The pleasure of writing Go

Published on 12.09.2021

These are some just random thoughts about writing Go, the post has not been reviewed.

As a developer, I had always to deal with programming languages such as C and C++. Writing programs (especially programs designed for Web) was not an easy task. In addition to the tricky memory pointers arithmetic, you have to setup your own library manager to manage external dependencies.

HTTP server is not included in C++, neither in C. With Go, stdlib, the set of standard libraries included by default, has its own HTTP server and the first attempt to run it I was impressed. Go server is stable and does not require any particular configuration. An HTTP server for C++ probably requires some hours of “what library should I use” and you have to take carefully this choice since not every library is production-ready.

You might notice that even Node.js and Python have their own HTTP servers and you do not need to mess around to run them. However, the main difference between Python/Node.js and Go is how you write the code you’re going to execute.

In Python, everything must be indented with 4 spaces. It was a great idea…. or not? I think probably it was one of the worst idea to apply in the development industry. Not even TABS! It’s literally impossible to have a consistent indentation, especially when you have more than 2 nested loops/functions/switch. Better to clarify: it was not easy for me, a beginner developer that studied C/C++ for most of his career. Fortunately, Python and Go removes colons by default at the end of every expression. To quote someone, “Semi-colons are for compilers, not for human!”.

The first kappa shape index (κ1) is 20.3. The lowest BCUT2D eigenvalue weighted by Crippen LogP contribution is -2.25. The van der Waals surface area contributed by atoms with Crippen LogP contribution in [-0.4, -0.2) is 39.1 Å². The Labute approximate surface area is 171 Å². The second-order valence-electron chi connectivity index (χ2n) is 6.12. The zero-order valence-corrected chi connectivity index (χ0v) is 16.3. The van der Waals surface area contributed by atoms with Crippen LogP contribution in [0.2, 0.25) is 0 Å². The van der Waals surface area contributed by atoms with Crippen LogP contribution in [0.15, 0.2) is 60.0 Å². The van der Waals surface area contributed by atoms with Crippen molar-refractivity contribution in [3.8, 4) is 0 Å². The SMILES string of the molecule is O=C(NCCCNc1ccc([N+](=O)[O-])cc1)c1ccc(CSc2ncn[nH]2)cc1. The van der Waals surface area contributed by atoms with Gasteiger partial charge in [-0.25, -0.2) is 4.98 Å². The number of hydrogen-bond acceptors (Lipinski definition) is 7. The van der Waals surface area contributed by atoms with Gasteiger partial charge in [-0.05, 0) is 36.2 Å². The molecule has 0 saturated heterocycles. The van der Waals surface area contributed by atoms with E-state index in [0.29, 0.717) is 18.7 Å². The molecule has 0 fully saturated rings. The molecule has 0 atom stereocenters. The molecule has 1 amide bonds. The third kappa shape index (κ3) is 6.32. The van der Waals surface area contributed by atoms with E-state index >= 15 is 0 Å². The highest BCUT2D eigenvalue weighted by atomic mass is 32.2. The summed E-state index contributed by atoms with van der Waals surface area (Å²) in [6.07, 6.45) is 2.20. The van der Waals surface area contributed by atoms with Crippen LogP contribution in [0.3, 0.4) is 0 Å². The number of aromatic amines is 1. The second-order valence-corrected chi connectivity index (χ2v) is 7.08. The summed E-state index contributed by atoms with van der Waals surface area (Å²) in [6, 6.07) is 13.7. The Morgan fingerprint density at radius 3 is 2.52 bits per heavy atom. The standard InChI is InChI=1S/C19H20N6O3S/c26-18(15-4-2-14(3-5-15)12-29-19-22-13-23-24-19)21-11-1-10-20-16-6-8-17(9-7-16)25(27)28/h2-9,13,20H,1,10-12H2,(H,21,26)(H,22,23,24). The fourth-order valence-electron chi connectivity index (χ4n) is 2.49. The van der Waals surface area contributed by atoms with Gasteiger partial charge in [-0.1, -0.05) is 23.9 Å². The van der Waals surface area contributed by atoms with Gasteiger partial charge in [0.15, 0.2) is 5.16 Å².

Some features of Python (some tricky codes, such as swapping false to true and true to false) are fun to play around with but, as most programmers will agree, they often make the code harder to understand when reading someone else’s work. Go forces you to stick to the basics. This makes it very easy to read anyone’s code and immediately understand what’s going on.

Regarding Node.js I can not even express how many GBs it takes to manage, install and update dependencies. Node.js is really huge and I do comprehend the Javascript syntax, with the consequence of having an headache. Go is light, fast and managed the dependencies in the way I want, as smooth as possible, without warnings.

Go is extremely fast. The performance is similar to that of C++. For our use case, Go is typically 10 times faster than Python, and 40 times faster than Node.js (although for Fakturo we could even reach 50 times faster than run-time executed programming language).

Go is typically better for people who already know how to code and want to add another programming language to their arsenal. As Go FAQ reports, it was created based on existing problems Google engineers had. It was built to be better by comparison to many other languages. No weird conversions about types at run-time, no tricky pointer arithmetic, no leaks. You could easily kill one half of 0day industry with these features (joking, but I would like to expand this discourse – drop me an e-mail if you want to discuss about it).

Go has a cleaner linguistic structure with a more tight arrangement of libraries. It’s useful for coders who need to turn out to be more useful with a less swollen linguistic structure. Also, it is worked to increase to colossal tasks, any semblance of which Google was trepidatiously looking back in the noughties when they were fostering this language.

Definitely, if you wish to write an elegant software for 2021, with modern and minimalist ideas, you must choose Go. I promise, you won’t regret it.